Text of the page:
Good evening all:

My morning ramble got “sucker punched” by my coffee—or lack thereof. Smooth talking my computer did absolutely zilch and my accidentally deleted post stayed in cyber space. I actually got a wonderfully early start this morning. It was pitch black outside and the Christmas lights on the houses appeared as close-in galaxies. By the time most of the post was written I poured my first cup, had a sip, closed a file, answered yes to the dumb “delete?” question, and felt like screaming. The deed was done. I had nothing.

The reason for the early start was that Cathy’s mom and step dad were picking me up for breakfast and then a tour of the brand new General Electric Aircraft Engine Group Learning Center. GE in our town is one of the world’s foremost manufacturers of aircraft engines, both military and commercial. The new center is a combination museum and high tech customer reception center. The engine displays are fantastic and it is awesome standing next to the GE90 engine which powers the latest wide body Boeing 777. But, what is stunning is the state of the art visual and audio presentation area configurations used for customer presentations. I was thrilled, what a fine morning (aside from the earlier posting disaster).

Marcia sat for Marin this week. This would not be an issue other than the fact that Marin is in the process of generating 6+ new teeth, and therefore is a miserable little grouch. What this means is that she had to be a complete entertainment center, changing venues every fifteen to twenty minutes, stay inside, go outside, read, play, story tell, rock, and on and on. All this to preoccupy and keep his attention away from his misery. In tern, she did the “collapse” thing every evening.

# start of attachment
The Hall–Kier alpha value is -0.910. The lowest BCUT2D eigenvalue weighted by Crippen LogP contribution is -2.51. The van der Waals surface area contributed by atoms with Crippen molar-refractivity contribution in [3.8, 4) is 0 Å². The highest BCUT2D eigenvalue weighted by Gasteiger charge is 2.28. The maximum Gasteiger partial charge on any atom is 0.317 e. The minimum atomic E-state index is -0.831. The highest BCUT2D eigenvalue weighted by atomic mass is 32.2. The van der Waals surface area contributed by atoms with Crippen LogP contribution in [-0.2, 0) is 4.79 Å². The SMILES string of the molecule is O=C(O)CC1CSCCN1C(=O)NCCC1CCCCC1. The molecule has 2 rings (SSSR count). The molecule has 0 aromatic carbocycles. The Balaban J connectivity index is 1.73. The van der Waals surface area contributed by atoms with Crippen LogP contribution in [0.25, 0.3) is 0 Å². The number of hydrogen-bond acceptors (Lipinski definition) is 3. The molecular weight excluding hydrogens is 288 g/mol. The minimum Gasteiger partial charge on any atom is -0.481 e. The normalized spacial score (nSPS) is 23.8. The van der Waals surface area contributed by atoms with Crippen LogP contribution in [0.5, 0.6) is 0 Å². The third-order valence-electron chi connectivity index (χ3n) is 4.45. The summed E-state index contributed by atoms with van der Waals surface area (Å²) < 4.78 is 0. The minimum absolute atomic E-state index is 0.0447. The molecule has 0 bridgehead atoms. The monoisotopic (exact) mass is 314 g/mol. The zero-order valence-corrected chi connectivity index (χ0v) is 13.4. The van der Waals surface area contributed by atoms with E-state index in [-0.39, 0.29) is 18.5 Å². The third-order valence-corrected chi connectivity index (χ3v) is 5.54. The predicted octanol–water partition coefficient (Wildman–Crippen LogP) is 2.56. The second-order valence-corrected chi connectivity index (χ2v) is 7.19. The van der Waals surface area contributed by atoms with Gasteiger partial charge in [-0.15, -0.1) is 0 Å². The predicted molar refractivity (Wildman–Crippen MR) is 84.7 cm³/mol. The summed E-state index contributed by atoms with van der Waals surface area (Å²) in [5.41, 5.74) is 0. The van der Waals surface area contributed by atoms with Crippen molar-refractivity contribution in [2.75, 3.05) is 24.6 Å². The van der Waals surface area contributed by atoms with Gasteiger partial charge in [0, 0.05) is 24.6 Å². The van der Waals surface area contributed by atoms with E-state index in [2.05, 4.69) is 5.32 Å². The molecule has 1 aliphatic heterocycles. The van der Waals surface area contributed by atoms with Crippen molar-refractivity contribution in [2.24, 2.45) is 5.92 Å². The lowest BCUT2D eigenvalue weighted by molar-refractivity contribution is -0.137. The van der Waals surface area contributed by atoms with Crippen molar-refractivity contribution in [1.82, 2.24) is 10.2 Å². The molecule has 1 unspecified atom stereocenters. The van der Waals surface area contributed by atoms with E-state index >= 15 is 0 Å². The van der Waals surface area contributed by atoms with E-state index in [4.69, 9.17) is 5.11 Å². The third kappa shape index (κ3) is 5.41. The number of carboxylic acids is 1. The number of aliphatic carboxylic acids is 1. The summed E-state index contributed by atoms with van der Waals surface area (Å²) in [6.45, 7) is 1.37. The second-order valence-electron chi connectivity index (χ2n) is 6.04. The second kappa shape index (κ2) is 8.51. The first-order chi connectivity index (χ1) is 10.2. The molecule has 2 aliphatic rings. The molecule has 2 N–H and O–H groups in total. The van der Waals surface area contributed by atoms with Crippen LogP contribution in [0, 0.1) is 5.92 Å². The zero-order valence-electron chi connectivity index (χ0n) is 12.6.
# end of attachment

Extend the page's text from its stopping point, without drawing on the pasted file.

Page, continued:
Adrianne wrote home in one of those, “If I vent than I’ll feel and cope better” moments. The reason for the note is that living in a remote village she is under a microscope and under constant scrutiny. Then, as is common in any small town, there is a wonderful gossip “mill”. Being the understanding father that I am I did the empathy thing and wrote her back, quoting:

“Being under a magnifying glass in the village is in a sense just like living at home—just pretend that you are living at home, only this one is really large and comprised of 40 or so separate buildings. Then remember why you worked your tail off for six years in college; yes you are correct, to gain independence so that you could do amazing things; such as becoming a Peace Corps volunteer in Tonga. Tonga, a place where you are under a magnifying glass. See, life always comes full circle.”

This week was another reminder that life moves on. One of my mother’s heroes passed away, Prins Bernard of the Netherlands. German by birth he married into the Dutch royal family and became consort under Queen Juliana. As Holland was overrun early on during World War II the family escaped. Juliana and their three children went and lived in Canada. Bernard stayed in England to lead the Dutch freedom fighters from that country. After the war ended he set upon the task of striking business deals and setting up commercial opportunities. The net result was that Holland was in the lead in overcoming the devastation of the war and re-establishing itself as a global commercial power.

With that in mind, remember to treat life like the precious gift it is.

Have a great week.

Cheers,

Dirk

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